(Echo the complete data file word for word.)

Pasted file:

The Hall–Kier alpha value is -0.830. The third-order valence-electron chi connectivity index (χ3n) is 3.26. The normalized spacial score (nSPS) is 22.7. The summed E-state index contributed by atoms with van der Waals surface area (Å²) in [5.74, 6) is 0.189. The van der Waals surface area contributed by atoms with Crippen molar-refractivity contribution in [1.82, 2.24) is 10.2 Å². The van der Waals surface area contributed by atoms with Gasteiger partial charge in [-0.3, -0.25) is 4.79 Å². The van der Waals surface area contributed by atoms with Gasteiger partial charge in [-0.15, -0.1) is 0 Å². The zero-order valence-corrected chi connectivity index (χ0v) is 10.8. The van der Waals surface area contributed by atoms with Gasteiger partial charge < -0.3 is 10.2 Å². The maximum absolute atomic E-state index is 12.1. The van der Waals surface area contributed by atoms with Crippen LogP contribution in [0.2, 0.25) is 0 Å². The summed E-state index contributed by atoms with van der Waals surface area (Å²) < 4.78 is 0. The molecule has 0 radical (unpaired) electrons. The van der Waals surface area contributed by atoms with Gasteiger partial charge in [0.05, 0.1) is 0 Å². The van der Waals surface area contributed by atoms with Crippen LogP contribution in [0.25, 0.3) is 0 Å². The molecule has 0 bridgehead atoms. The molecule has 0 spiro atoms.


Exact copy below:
The Hall–Kier alpha value is -0.830. The third-order valence-electron chi connectivity index (χ3n) is 3.26. The normalized spacial score (nSPS) is 22.7. The summed E-state index contributed by atoms with van der Waals surface area (Å²) in [5.74, 6) is 0.189. The van der Waals surface area contributed by atoms with Crippen molar-refractivity contribution in [1.82, 2.24) is 10.2 Å². The van der Waals surface area contributed by atoms with Gasteiger partial charge in [-0.3, -0.25) is 4.79 Å². The van der Waals surface area contributed by atoms with Gasteiger partial charge in [-0.15, -0.1) is 0 Å². The zero-order valence-corrected chi connectivity index (χ0v) is 10.8. The van der Waals surface area contributed by atoms with Gasteiger partial charge < -0.3 is 10.2 Å². The maximum absolute atomic E-state index is 12.1. The van der Waals surface area contributed by atoms with Crippen LogP contribution in [0.2, 0.25) is 0 Å². The summed E-state index contributed by atoms with van der Waals surface area (Å²) < 4.78 is 0. The molecule has 0 radical (unpaired) electrons. The van der Waals surface area contributed by atoms with Gasteiger partial charge in [0.05, 0.1) is 0 Å². The van der Waals surface area contributed by atoms with Crippen LogP contribution in [0.25, 0.3) is 0 Å². The molecule has 0 bridgehead atoms. The molecule has 0 spiro atoms.